T ti 3D Y «T O XJ A. Boilt) Journal OGDENSBURGH, MAT 18. 1868. fC f rice FITC Ccnf, sia»i« VSt«. On Saturday the Senate came to a vote on the llth article in the count of the ttaf>»*er9, ftH(l fmled to convict by a vote of 19 to 35. The \Republicans who voted to acquit were Grimes, Fowler, Feasenden, Henderson, Ross, Trumbull and Tan Winkle! The court then adjourned till the 26th. If. Mi. Johnson or his friends can gather any consolation froin this vote, they are welcome to it. The time which shall elapse between thia and the 26th, will be ample to give the delinquents an opportunity to hear from their conntituenta, and we are persuaded that they will be given to understand that they have made a mistake. One vote more would have driven Andrew Johnson from the office he haa disgraced and forfeited by the violation of law and his solemn oath. We are still confident that on some of the articles Mr. Johnson will be con- victed. In the meantime, we hope to ace the people give expression to their honest convictions in a public manner, and in terms and tones that can- not be misunderstood. Overawing th e Court. To all who have had so much to say about the attempts to overawe the Court of Impeach- ment, we commend the following proposition put out by the New York World : \There are fourteen Radical Senators whoie term* of office expire in 1869. Beyondthat time they are sure of no political position; to far as they know now, they are certain, of no'paying place? Surely, as many as eight of these men would rathtr be sure of a million each in hand than to wait for the uncertainty of a $5,000 of- fieeby and by. EST US BUT THEIR TOTES AT IBIIR OWN PRICE.\ When the arguments in the case closed, it waa believed that every Republican Senator would vote for conviction, so clear a case had been made against the accused President, but as time elapsed it began to be whispered that Grimes, Fessenden, Trumbull and Henderson had been \impressed\ with the idea that they could not vote for conviction without violating their solemn oath. It is not strange that in view of this audden change of base by those Senators and a visible weakness in others and this proposition of the World to pay a million apiece for eight votes for acquittal, that all hon- est men should make haste to sound the note of warning. In Chicago, in Bangor and Bath, Maine, in Burlington, Iowa, and in St. Louis, Mo., the people came together, and by emphat- ic resolves have warned these gentlemen that they cannot betray the country or their constit- uents without meeting the traitor's doom. Waa there ever a more infamous proposition than this of the World to pay a million a piece for votes to acquit? Is there not a confession in the proposition that the President is guilty ?— And in view of this confession and proposition, could any Republican Senator vote to acquit without rendering himself liable to the suspi- cion that his vote had been so given for gold? Under all the circumstances the Republican Senator who votes for the acquittal of Andrew Johnson of the charges which have been so clearly proven, that the leading Democratic journal of the country proposes to pay eight mil- lions to avert the^blow demanded by th« law, must and will forever rest under the suspicion of having so voted for a money consideration.— If a single Republican Senator honestly enter- tains the idea that impartial justice demands that he vote against conviction, it were better for him a thousand times over that he resign or not vote at all. • The President's friends have 'confessed their belief in his guilt by raising eight millions to buy a verdict of not guilty. If to endeavor in every honorable way to convey to Senators who stand with open hands to receive the proffered bribe, the opinion of the people, is overawing the court, then every Senator who accepts the million dollars for his vote, will live to regret that he had not been overawed with more force. The Hamilton-Randall Fight. On Thursday, afternoon, Hon. Samuel Ran- dall, Member of Congress from Philadelphia, met Ex-Governor Hamilton, of Texas, at Whit- ney's Restaurant, near the Capitol, at Washing- ton, and accosted him with a profane and ap- probious epithet. Whereupon Hamilton turned upon him and inflicted an unmerciful castiga- tion with his cane, cutting Randall's head and face badly, and breaking the cane to splinters. Hamilton asserts that Randall is a perfect Itranger to him; that he never saw him before, and that the insult was perfectly unaccountable. ; -wm ' laT James Parton says : \The reader, perhaps, does not know \why so able and so popular a man as Henry Clay could have been a candidate for the Presidency for twenty-eight years, and yet never elected. I can fell. The rei'son was that Andrew Jackson had made up his mind lie should riot. A t a critical time in the career of Mr. Clay, he incurred the enmity of Andrew Jackson, which enmity deep- ened as time \went on into the moat evenomed •hatred, until it became n leading object of An- drew Jackson's policy as a public man to pre- vent Henry Clay from ever occupying the Presi- dential chair. In this object he succeeded. And yet how popular Clay was ! What ardent and devoted friends were his!\ True Democracy. It is announced that Brick Pomeroy has open- ed a branch office in New York in response to a general desire of Eastern Democrats. His cir- culation has already reached the immense num. ber of 200,000 and QY»r, The cause of tint un- paralleled success is his unswerving and unwav- ering devotion to principles of modern Democ. raoyt Be i8 Mroe eipwent of tiw genui Democratic faith. There is nothing wishy washy about him or his paper. Be gives no uncertain Bound, He speaks his true sentiments every time, and does not mince words. In the War he was expelled from the Union lines for his dis- loyal utterances, and forbidden to return to the avmy under penalty of being treated as a rebel spy, and he publishes ithe order which drove him out as evidence of the genuineness of his Dem- ocracy. He justifies One assassination of Lin- coln, believes that Booth was a patriot and a martyr, and that Gen, Robert E. Lee was the greatest defender of liberty that ever drew a sword. To Bay that Brick is not honest in these convictions would be a libel upon the champion of- modern Democracy. The uamby pamby Democratic editors may turn up their noses at the LaCrosse Democrat and its outspoken editor, but the fact that he has outstripped them all in circulation, is the evidence that the great mass of the Democratic party regard him as an oracle. Brick would not dissemble an iota to gain a thousand votes, but gives his readers pure and unadulterated Democracy every week. His sub- scribers too are consistent Democrats, for they support the paper that reflects their own senti- ments without mincing or chewing of words. The Cbioaigo Convention. The Republican National Nominating Conven- tion meets at Chicago, on Wednesday, 20th.— The business to boi transacted is tho nom- ination of candidates for President and Vice> President. J!rom the expression of opinion already given by the several State onventiona, we regard it as morally cer- tain that General Grant will be nominated for President by acclamation. So far as wo have observed there has not been a single preference expressed for any other man. Upon the candi- date for Vice President there is a great variety of opinion, and upon the first ballot the names of Wade, Penton, Cuirtin, Wilson, Colfax, Buck- ingham and Hamlin will be presented. All are good and true men and either would, in case of nomination, receive the hearty support of the whole Republican party. We have no doubt that; the proccedingsi will be harmonious, that a good platform will be put down, a good ticket put up and that we shall have occasion to say to the delegates, well done. Chase for 1 the Presidency. The New York Times Washington corre- spondent asserts that the movement to make Mr, Chase the Democratic nominee for the Presidency, is becoming more tangible every day. Mr, Welch, one of the delegates to the Demo- cratic Convention, avows the movement to be an earnest one. ^» Admission of Southern States. On Thursday, tbe House of Representatives passed the bill admitting Louisiana, North Caro- lina, South Carolina and Alabama. The bill provides that when they have complied with certain conditions, they shall be restored to the Union. J5g~The Ka.ji30.si City Advaiher declares that it yearns lor \the Happy odor of Democracy,\ and the Journal retorts : \We think the Adver- tiser too despondent by half. The 'happy odor of Democracy' of which it speaks, may yet be smelt around any grog shop from here to ttie Gulf of Mexico.\ • { JS^The growing prosperity of the United States siuce the-end of the war, may be seen by the increase in the exportation of wheat to Eng land. In January and February, 1866, w sent to England 220,747 cwt., and iu January and February of the present year, the wheat received there from this country was 1,427,6^6 cwt. Oood Conundrum. A cotemporary,! who seems to have had the, \experience gets off the following good con- undrum : j What is the difference between editorial and matrimonial experience ? In the former the 4evil cries for \copy.\ In the latter the \icopy\ cries like the devil. \ Another Outipoken Democrat. | Since the great success of Brick Pomeroy,t in advocating true Democratic principles, has be- come so apparent, others: have been encouraged to speak out. The Warsaw (Ky.) \Sign oftthe' 1 Times\ has the courage to plant itself upon the genuine Democratic platform. , In a recent number it says: -. - T \Repudiate all! and every thing connected w.ith this damnable debt, made to enslave white mien. Strike for liberty or death! Strike for a white Government! Strike for equal rights, equal representation, alnd death, to .tyrants! No negro equality ! Kb military despotism ! No rump hells! No negro bureaus! Vote for no bond- holder, no greenback bond-payer! Vote for a square out-and-out repudiation of all thieving debts made to destroy what was once the best Government on earth. And if voting twill hot; do, then fight! alnd damned be he, who is for'en- slaving white men! 'Fight and' give them a lea- son of their 'own teaching to the South by that randkl, General Sherman. ' Americans, as God liveth, there is but one hope for you, and that hope is in the rising star of repudiation;\ and ^h»t star will lead you as did the star in the East lead •the wjie men to their Saviour of Bethlehem, of old.\ Ckn. Grant on his Muscle. While at West Point, Grant was \run on\ by the older scholars, according to the custom of that institution, fie endured a good deal with:* out resentment, until' one day, being on mock- parade, he was insulted by the Captain of the company, when .he .stepped. from, -the,ranks, threw off bis.jaoket, challe.Dgcd'the\ Oap tam to fight. Abbott teils^ the story_ as fol- lows: - - ~ SUCh a cb*Henge.co'!),d; not be declined•;• all; the company looked eagerly on; the Captain soon succumbed, beneath the sturdy and swift; falling blows of Grant, and cried for quarters. Ho,had been Very soundly whipped' before his pride would permit him' to yield. i , The young champion, not at all fatigued, an Bhowing no excitement over his victory, turn/- ed to the Lieutenant and said very blandly to him: •, , • ''it is now, Lieutenant, your turn, perhaps you would like to try to revenge the captain I shall be happy to meet you.\ • • The Lieutenant, who had taken an active part in the insolent jokes upon the young cadet, could not in honor refuse; To • have shown a coward's discretion would have exposed him to the endless jeers of his comrades. Grant made short work with him and gave him a very thori ough threshing. ' j He then, with apparently as milch composure as if had been simply attending tbe ordinary duties, turned to his companions in line and said: i \Who comes next ? I want peace, but X am trilling to fight the whole company, one by one, if that is necessary to gain peace.\ His comrades now greeted him with three enthu- siastic cheers. They came, forward tumultuous- ly, and shook him by the hand, declaring thai one possessed of so much pluck should no long- er be subject to their annoyance. It was in re r ferencc to this offer to .light the whole company that he received the nick-name of \Company Grant.\ This same he retained until on a me- morable occasion he changed it for 1 \Uncondi- tional Surrender Grant.\ , ! NEW ADttERTjSBMENTS. MA.Y I WILL SELL, UNTIL jCUTHEK NOTICE, , { Best Merrimae Prints 12} c. COOD PRINTS 1O y«U M $1.00. ' j Good Hoop Skirts for 50 cents 1 . Coats &• Clark'si Thread ! Eight Cent* a Spool. Good ££££ Hose at 12} c a pair And everything else In proportion. | . I I DON'T ADVERT! SK SPECIAL SALES HPT ALWAYS SO ' AS I AGREE. (d*w) NAT3AN FRANK, : Next to Sprague'a Drugstore. 1 Grand Sacred Concert! A;. E . BBMOTOHEI, Assisted by the Celebrated Soprano, > JIlM EMMA ,C. LAJEUNESSK AKD' , , j L. A. Duflloucliel, t Will give a GrenJ Sacred Concert In FATHER MACKEY'3 CHDKCH; JC0KSDAY EVENING, MAT 19th. j Selections-will be from Bach, Rossini, Wcly, Aube'r, Mendelsshon,- &c. ' (mylOatd/ RO1VB, WATEltTOWN AND OGDENS- ' BVKGH, R. R. 1868. SUMMER ARRANGEMENT. 18«8 . ' ' EIGHT? MILKS 8JT0STER \ TMAS ASY OTHIlt ROUTE TO AtBAKY ASD SEf TOHK CITST. On and after Monday, May 11,- 18«S, and until further notice, Passenger Trains will run on thli Road Mfpl- lowi,(8undayi excepted,} . ' . 'EXPRESS' MAIt. j Leave Ogdensburg 9:15 A. M., arrives at \Watertown 12:25,120 minutes for ainner,) Borne 4:05 R M., Oawego 4:85 P, M., connecting at. Some with New If ork Central Express Tnlns for all points East and West, arrlving'at TJtlca 5:10 P. SI., Syracuse 6:25 P. MV, Rochester 9:10 R M., Albany 9:80 P. ST., Buffalo 12iOO P.'M., Suspension Bridge 12:85 A°. M., New York 0:00 A. M., Detroit 10:00 A. »!., Chicago 8:30 P. M. i ( , '• NEW YORK EXPRESS. , . | LwVe Ogdetuburfat*00 P.M., arrive at Watertown B:lBP.M.,(S0Blnuteif6r.Sdpper,) Oswego S:85 P. M., Rome 9:201\ M., Utica 10:10 P. M., Albany 1:40 A. H., New York, 7:00 A. M.; Syracuse 12:20 A. M., IUchester 8:80 A. M., Buffalo, 6:20, A.M. Suspension Br 6:40 A. M. Elegant Sleeping Car 'attached to this train [at Watertown aad run through to New York without 3hange. ' ' ] Close connections made at Buffalo and Suspension Br. for Chicago and all\ point* West. | ••'' '..'- * •'RETORHING.' • t*i LeaTeNew York at\ 80th Street Depot, 8:80 P.M., ar- rive at Watertown T:4D A. M., (20 minutes for breito- fast) Ogdenpburf, 11:15 A. M. [ BleeeplDf 'Car 1 attached* to this train and ra throu((htd Watertown.* < • ' j, KP\Through Tickets to Troy, Albany, New j Philadelphia, Baltimore, Washington, Boston, Spring- ifleld, Buffalo, and all principal points East* and West, can be obtained at the Ticket. Office at tbe Depot, and at the Ticket Office, of the Great Western Railway, Og- densburg, T. N. DKRBY, Agent. t fare allow and 12 hours quicker than by any other route to New York. I Baggage checked through. , ' ?» ' *\ ! ' i . . ADDI80H BAY, Gen'l Supt ' >H.T.»RARY.6en.,T:icket l Agent. ) ,' |d*w] [ rani j, r MANHOOD: HOW LOST! HOWRESTOnED! Just published. In a sealed envelope. Price six cents.; A Lecture on the Natural Treatment and Itadlcal Cure of Spennatorrhea, or Seminal Weakness, Involuntary Emissions, Sexual Debility and Impediments to Mar- riage generally ; Nervousness, Consumption, Epilepsy., and Fits ; Mental, and Physical Incapacity, resulting from Pelf Abuse, 4c, by Robt. I. Culverwell, M. ])., aa- thor of the Green Book, &e. ! ' _ \A 'BofM.iOR Thoutanda of Suffeftrs. . | gent under seal,' In a plain envelope,., u> -any addrtis,. postpaid, on receipt of six cents', or two postage stamps, toOUAB. J. 0. KLINE 4 00., 127 Bowery, Mew York, Post Office Box 458B. ' . - . ] Also Or. Culvcrwell'a M&rrtage Guide, Price 25' cents. (mjCdAwSro] \ ' \\ FLOWER \s*Ki»S. •*''}• ^-1 «O. A: MDNKO, WILL RECEIVE THIS DAY BY \Jt mall, a collection of Choice Flower Seeds. i May IS, 1868. (dSt) THE Union Pacific R, R Co, • ' Offer a limited amount ot their ^ ITli'St Mort{jagr<5 Sonets , -AX BAB, K _ ._ . . Principal ind Msftat Payable in, -Btilft,- The Great Pacific Railroad lAne, extending 172i miles from Omaha, on'the Missouri'River, tothe-tide-waters- of the l'aciiic. Ocean, la being built by two powerful Companies—THE TJKIOH PACIFIC, .beginning at Omaha, building West, and the Central Pacific of California, be-, ginning at Sacramento, building Eitst, until the two roads, shallineet.\ \ ' ' • '' ; . • 5 s '' * ' Both Companies have prosecuted the work with great, vigor, the Union Pacific having already expended over , THIRTY MIJLLION DOLLABS, and the Central over Twenty Millions) upontheir re-! ipectlve parts of the undertaking. THK ONION PAOIF-, 10 HAVE COMPLETED S50 MILES—have iron and\ other materiaU for' two hundred miles more uptin the* ground, and one hundred additional .miles are ready for the track. They will have a much larger force employed ;this year .than ever before, •ndyit.ii expeeted'thaibe-j tween 8OO a-nd 9OO MIXES wll be1n operation durifag.l86S.- There seems to be reasonable doubt that the distance between Omaha and Sacramento will be tfaveried by ralliin 1ST0. ; ; THE GOVERNMENT. GRAFTS 12,800 acres of land,' and Us Bonds to the -'average amount of $28,000 per mile, to aid in the construction of the line, and. author- ises the Issue of the First Mortgage Bonds sow offered for- salei to the same amount and no more. The Govern-' ment takes'* «econd lien, and gives to the First Mortgage' Bondholders a prior lien for their security, to which a' large paid-up capital is added. The Bonds cannot be issued except a3 each section .of twentymiles is accepted by Government comtni8Bion,' > s6 that they always fepre-, sent a real property. » • • It is universally admitted that on the completion of the Union Pacific Bailroad, its through business will; make it one of ,the most profitable In the world—but its way or local busiriess is already several times the in- terest on its bonds'; BO that, if not another mile-were' built, they would be-'a secure investment. THE 'NB'D EARNINGS for eight months of last year on an average of 3S6 miles are officially reported at $U069,136, while the interest on all the Bonds it could issue dn that length of road for that time, reduced' to currency, was only $345,856. The amount paid by the Government for the transpor- tation ot troops, munitions, stores and mails has been, and doubtless will continue to be, much more than the interest on the United States Second Mortgage Bonds —-. 'If if-is not, the charter provides that after theToaais completed, and until said bonds and interest aiepaid,at. least five per cent, of llie net earnings of the road shall* be applied to such payment. The Union Pacific Bonds are for $1,000 each, and have coupons attached. They have thirty years to run, and bearannoal interest, payable on the first d.iys of Janu- ary and July at the Company's Office in the City of New York, at the rate of six per cent, in gold, The Principal is payable in gold at maturity. At the present rate of, gold, these bunds pay an annual income on their cost of NEARLY NINE PER OENX., AND1TISXELIVED THAT-THEY WILZ S0O2T BE AT A PREMIUM. The Company have but a very limited supply of their Bbnds'remalnlng on hand, but any subscriptions accepts ed to a greater amount than can be filled from Bonds now In the Company's possession, will be supplied from the New Bonds to be issued on that portion of the road completed in the Spring, in the order in which they are received. The Company reserve the right toaavancethe price of their bonds to a rate above par at any time, and will not fill any orders or receive any subscriptions on which the money has not been actually paid at the Company's office before the time of such advance. Parties subscribing will remit the par value of the l>onds~and the accrued interest in currency at the rate-of six per cent, per annum, from the date on which the last coupon was paid. Subscriptions will be received in OGbBNSBCrfiCr by T. N. DERBY, and in New York At the Company's Office, No. 20 Nassau Street, ASD By John J. Cisco & Son, Bankers, No. 69 Wall St., • And by the Company's advertised Agents through- out the United States. Hemiltances shouyi Tie made in drafts- or other funds par in UTevj Yorfy and, the Bonds will oe sent free of charge by return express. Parties subscrib- ing through local agents,.wlll Ioo7z to them for their , A PAMPHLET AND MAP FOR 1SCB has just been published by the Company, giving fuller information than is possible In an advertisement, respecting the Pro- gress of the Work, the Resources of the Country tra- versed by the Road, the Means for Construction, and the Value of the Bonds, which will be Bent free on applica- tion at the Company's offices or to any of the advertised agents. JOHN 3. CISCO, Treasurer, April 21,1S63. (diwSm) NOT- TORK. C. R demons, toOlEMONS & RXDINGTON) Wholesale and KetaU dealer In PIANO FOSTES 13 art e.y'js Cottage CMgans Wltn their Wonderful VOX HUEANA Also Uielr Patent : f \ ' .. SUB-BASE & HARMONIC ' ifftoir ,... CltlckeriDK & 8on», • • • MtelsiiKar A Sou*, . Ballet. Davis 6c Co., . , J . HT. VOIIO Yfc, Co., »' , - - . Tlie Uradbury Piano, -, . , Ceo. JTI. Ouild & Co. - . Omihan &'8oj>a f 1 ' Kaven & Bucou. Hl Hros. 1 ^-Ali kinds of Musical Mercharidice for.sale at the lowest Bostdhtria New YortPrlceii oiuensb'urih, April], 18(8. ' ' . 1 (&W) ' >V * ' ' • ' •' • O, H . CLEMONS. A T T^ \i\\ui mm i> I>IW;SS -i Jl;.-; We arc nowscllmg off oiir entire Stack of Dress Goods, at Lower Prices thsifo • mitiswi $fl«feft :in tlsjs, Ci%. . :We Mte the largest and .inest selection .\ctejj opened in Northern New Tork. Call at the OW Stand and see for j ourselves, ; ' ! • •' \ ' '•(•'• - i , - * •;•' ; •',' ••''•'\ • ' ' A. full nsfsortsxiciiit ofj. &i>vijx{* t>ress Ooocls ' A. full, jassjortmervfc of ^ Cottons, bleached \and jjrown. ' A fnll assortment o±~ TE'x'i.Tixtis • '.' . . I A rfiill assoirtmeiit ' oi:* Hosiery &, GloYes , ; A iixll assortment ofl. Paper Hangings A. full assortment of fcarpets & Oil Cloths ... ' A fii.ll assoirtnieirt of\ If A. full assor]tiiien.t of e-very-e3b4^ig; .tlistt ifceiiclsi \to -.i piake-uj) a Jirst Class Dry G'qdiis Store', . , --' '- | ,'.•••....•. : • ., • •\•• ' •• All of wliich are now offered for '5^'GASH |^S3 at. prices that cailnot'be beat. OnriBoodk! are warranted to bo.as represented, ic is to- the interest of every one to call. | before purcliiismg elsowherp.' * - -; •\- • i : Successors t o .X. H. Guest tc Col TAKE CAM-1IFBWJ - -.- :• | CONXINIJED StJCCESS! SP ( p.INe.,TK-ADE OtOIttpifJS! GOODS SELLING PASTER Xlf AN EV«B! : SA1VES UNjPAItAI<I.El,EI>! , Attribulaljle to having the finest'Stock aad,t!ie'GretAest Variety. ;'. . . .\ - i ..-.-• Prices i. ll . i. . And. the Good* all N.ew and. Kresli \We are not closing out. We are hot selling Specially Gjieap\ ifojtr §?O' \tp. 6O . but will continue to as - \long-as-we-liye and will endeavor to make room for 1 customers at- all •Hours;, at .-tlie.. . • , <i •< - O-O. K MILLINERS' I Q No. 6 Eagle Block, FordjStreet, Ogtesburg,N, Y. Where you wlllina » super lxStoct ot Dress G-boclSi Cloaks;vn4 Cloaiings, Cloths'and Oa3lmeres,91:ifts,,Cor- ; sets, Gloves, Hosiery, Parasols, Ladies, and Gent's Coliafa,iLouse^jKeeplnj;G6bds.\ The 'li'argest \Stock of'Trimmed 1 anil unlrlmed llats andSonnets.'ih the'eity. i^~A jre'H-selecte.aiitook of EiKBonsi l,£cei, Flowers, ic.;'&& ' ' Bleaclilng, Pinking ana Wuting done tat. Short Kojide. We do our own Bleaching, ^-e doi.not send it out to bet done. ^~A -magnificent assortment of-'Cloak, ana Dress Trimmings^ Bntto.ns,,-Fringes, Gimps,, Braids,. Satinj Folds, &c, &c. { ->•'.»£,,; MERCHANTS AN3> SXIPPHED AT WHOLESALE PRICES. I , •\' THOMPSON • & OODENSIMJKGW & 11KE CHffl I'fcIN RA1LKOAB CO.. . ] T HE ANNUAIi MEETING- OF THE S'l'DCKnOLtii- ers In the Ogaensburgh anil Lake Champlain Railj- road Company, for the choice of Directors r and the trans- action of any other business wliich may legally come; be^- forethem, will be held atthe Coinp'anj's Oflicein Qgdens- burg N. y on Tuesday, thelGlh of June, next, at five oV-lock 1>. It. • liBNUT A. CHOItCH, Sec. j Boston, liay 2,1SCS. \ . (royTdtd) ^^Ladies who are trpubied with/.a sick ltea'dache \monthly should use Dr. Velpau's Fireiich Eemaie.'PillB.Tf ! They prove a sure and speedy cure, gsld, by alt Drug,- gists. ' , (moSd&wlin, '• •EXCISE NOTICE. ' • • T HE CeMMtSStONBKS OF EXCISE- WltTj. MEET at the CouriHbnse in Canton',' on the tnira-Tuesday (19th) of May at ten o'clBck A. M., for-the purpesB'-'of granting Tavern and Grocery Licensed. • ' i (mySd&wtfl) SMITH SIILWEIL, Chalrmatii { I WILT. SELTi MT STOCK OF BO STATIONERY, BELOAV COST—FOR ONE MONTH call. Ogilensburg,.Mareh2I,-186S. - ', .2 *. (d&Vtf) ,-, • . ,i '•. J...THOMPSON. Hew ,S|pre and. ,U^ ( Goods j! J. J3. } :» ': : Fo)-d Street, between Mlhahdh andJfprrit SiA,',. Notlfieshls, old' customers and the* uuBlio generalfy, that he is again oh hand Ih'his'irew Store; with I\ Groceries .... • Aiad ready ^o scsrve them, 1 % . CHEAP AS KHE CHEAEEST. ; _^&. ! . CASIT paitl for Farmer's Produce. r .^ -(ap3dtf) ^^^^ ; ' -t, AutliorizeH ancL AAilJieiitic LIFE OF GEN. TJIrTrSSKS -S. GRANX.j Comprising a .complete accurate history ot his event-j ful and interesting.-careerj wijfli- an, .authentic narrative! of-his inyaluable-^iiitary'services,, a^dljig also an inw paTtiaTesiimate-of'-Ilia-character-asafcan, a'Solaler'andl •a Statesman.; i By.Hon-p,harles»A. Bana, late.jA8aistant| Secr.etar'y.cff.jWBT., The Springfield Republican,.slays,4—1 \Dana's : Life,o£General Grant is sure to be.the'impst au-| thenllo and-best%ife 6f Grant published.\ \For pa'rticu-' lars, apply to or iddress CrtJETlON BILti & CO., Spring- fieW, Mass., or FISK BHAINARD,Rochester, N. T. ' .fap25d*w2m) Important and. Special Notice t o tbosi. afflicted TVitii Defective Eyenigllt. Op&ians <3t. Eespectfullyftinnounce to;the inhabitants of this place \ and'vicinitv, that a member of-theirfirniTtJll-; 1 •i'.'beCa.tJtlie Store of their Agent, as .follows,:.. . , t ' * '. ^orWStreet,'d.gaehSh.i:g^X?& 3 days oiiIy>--TI»ujc»daj-,''i'.rlda>' ...and '\ Saimraay,: JBtaf .Y, '8, 9y\'-••\ Vl . For itheisale'of their justly Celebrates .Tbb : inuch cannot be said as to their Buperiority, ovei the ordinary glasses yorn. there.is noglimmerrng, wa- vering of (he M£r7rf;'di'zzinessbr other unpleasant senaa 1 tion, butfr!om;tBe:PJSGUEIAR.OONSJ!KTjeTION OF THI IiBNSES, they are'soothing and;pleasant, causing a feel- ing ot- r rel'ief't6>ihe wearer and >pr6Bucrng a-.de»r»and •••dlstindt:vision,-,ais in; t£e natural j'healthy^ sight. They are theory Spectacles^';\\ ',\.'\'• \.. '•'' ~~ _ '• The abilityjif'tiie'membe^sortnisflrm to adapt Spec-, tacles-to aU^si^atsV'eveu-wnen bthers.haTe--failed,4s toe| we 7 li l -kn6wn''^oneed'eomment/ 'I' -*>\^: .>' '.v.^^s •\• j •ih'eyhavff with- &eja-i. r -\Stgei aisoitmentipf .Gold, Sill •yet- and Steel ^p'ecfa'clesj.alao' 6613,- Silverj. Steel .and ' ^heil llye Slasses, of \thfe finSrt 4escrlpttoni and! finish. 1 • Th'e'Qlasses are ground' under their. ibwn> siipecvisioH at their manufactory\.at Hav$fp?d,,an'd> persons ^aav rest assured that every'care^lil'-lie' tafcen i n th e judicious^ selection of'the'ir.?pec<acleB..*i ,-• ' ••-\'• ' I Those-needing the a-ldofiSpectacles, or suffering froiH weafcor defective vlsion,;£hould;nb.tjraUt\** n • \•••Kemembetthedate'btthejvisit. f'We.Tt. ^unnerstbbdthit; WE BMP-LOX NOAPEDX>MSB \' Mother Bailey'* Quieting .! great' guietiing remedy for children teethl «h< pain, ciives wind c.blic^iC'phvulsipnsygriping^&c; \*—Iiarge3 bottles 25 cents. \'SWa^by Drriggists, 'A •'.' Sold'bj; fete-Spragtie;: i . T X ?\••''* -'•-. •'\••! , \\J-f'i^ :•(.? (< [id^NQt4^^*E»^iC. Ae 1 '?^).^cle peri6rtQ''-<3pibgrie and at hail' tbe prieel.V ,' frpflaJT-Ti&tliffiWil't ••';•• ,• Ai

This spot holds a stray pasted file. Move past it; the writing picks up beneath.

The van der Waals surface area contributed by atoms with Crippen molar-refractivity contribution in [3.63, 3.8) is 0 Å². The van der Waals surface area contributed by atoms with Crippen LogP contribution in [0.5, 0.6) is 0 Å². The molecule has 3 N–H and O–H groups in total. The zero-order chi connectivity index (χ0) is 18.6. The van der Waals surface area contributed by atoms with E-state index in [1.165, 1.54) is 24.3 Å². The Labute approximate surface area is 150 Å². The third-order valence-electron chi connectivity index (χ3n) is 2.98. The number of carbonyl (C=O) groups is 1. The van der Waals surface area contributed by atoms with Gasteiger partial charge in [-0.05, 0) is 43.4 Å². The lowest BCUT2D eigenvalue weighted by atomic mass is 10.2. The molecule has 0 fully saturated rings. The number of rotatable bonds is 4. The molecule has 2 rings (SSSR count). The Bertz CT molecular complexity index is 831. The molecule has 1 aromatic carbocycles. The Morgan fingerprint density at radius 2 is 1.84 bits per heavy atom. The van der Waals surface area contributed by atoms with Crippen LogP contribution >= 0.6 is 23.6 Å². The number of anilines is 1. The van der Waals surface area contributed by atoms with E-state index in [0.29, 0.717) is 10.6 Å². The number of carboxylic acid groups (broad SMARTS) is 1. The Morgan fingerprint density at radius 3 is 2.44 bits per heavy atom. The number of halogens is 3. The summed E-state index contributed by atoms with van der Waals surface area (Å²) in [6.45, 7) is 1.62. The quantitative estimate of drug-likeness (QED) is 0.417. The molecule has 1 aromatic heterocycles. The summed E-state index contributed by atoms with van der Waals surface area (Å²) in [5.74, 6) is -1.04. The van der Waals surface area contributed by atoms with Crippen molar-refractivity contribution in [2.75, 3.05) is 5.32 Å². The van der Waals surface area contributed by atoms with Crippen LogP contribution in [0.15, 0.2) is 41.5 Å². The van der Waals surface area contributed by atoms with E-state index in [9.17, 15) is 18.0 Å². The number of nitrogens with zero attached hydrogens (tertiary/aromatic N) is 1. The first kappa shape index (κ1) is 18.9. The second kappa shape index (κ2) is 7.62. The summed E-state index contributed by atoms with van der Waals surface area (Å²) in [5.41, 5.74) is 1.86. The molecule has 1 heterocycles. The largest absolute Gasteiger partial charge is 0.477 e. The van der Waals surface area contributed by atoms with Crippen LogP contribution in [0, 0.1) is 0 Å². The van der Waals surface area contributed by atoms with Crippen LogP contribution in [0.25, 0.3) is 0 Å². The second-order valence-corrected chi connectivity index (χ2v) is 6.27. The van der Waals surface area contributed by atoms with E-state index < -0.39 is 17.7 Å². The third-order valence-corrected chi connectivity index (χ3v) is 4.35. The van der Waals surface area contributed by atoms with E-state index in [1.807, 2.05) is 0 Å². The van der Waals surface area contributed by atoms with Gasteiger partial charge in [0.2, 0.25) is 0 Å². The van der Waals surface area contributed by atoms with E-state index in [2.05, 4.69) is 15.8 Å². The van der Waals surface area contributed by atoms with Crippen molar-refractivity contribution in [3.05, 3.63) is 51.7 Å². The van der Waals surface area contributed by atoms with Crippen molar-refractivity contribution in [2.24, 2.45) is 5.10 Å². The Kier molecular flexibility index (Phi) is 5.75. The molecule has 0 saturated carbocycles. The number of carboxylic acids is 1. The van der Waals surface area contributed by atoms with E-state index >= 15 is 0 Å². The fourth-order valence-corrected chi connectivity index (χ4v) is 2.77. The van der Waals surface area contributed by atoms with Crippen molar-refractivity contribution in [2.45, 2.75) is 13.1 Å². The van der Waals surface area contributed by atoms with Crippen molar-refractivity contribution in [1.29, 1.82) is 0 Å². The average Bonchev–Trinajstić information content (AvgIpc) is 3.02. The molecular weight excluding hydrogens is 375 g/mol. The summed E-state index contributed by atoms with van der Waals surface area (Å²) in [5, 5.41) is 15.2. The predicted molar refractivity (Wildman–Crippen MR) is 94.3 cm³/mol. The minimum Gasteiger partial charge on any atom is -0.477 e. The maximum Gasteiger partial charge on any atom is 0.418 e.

xml | txt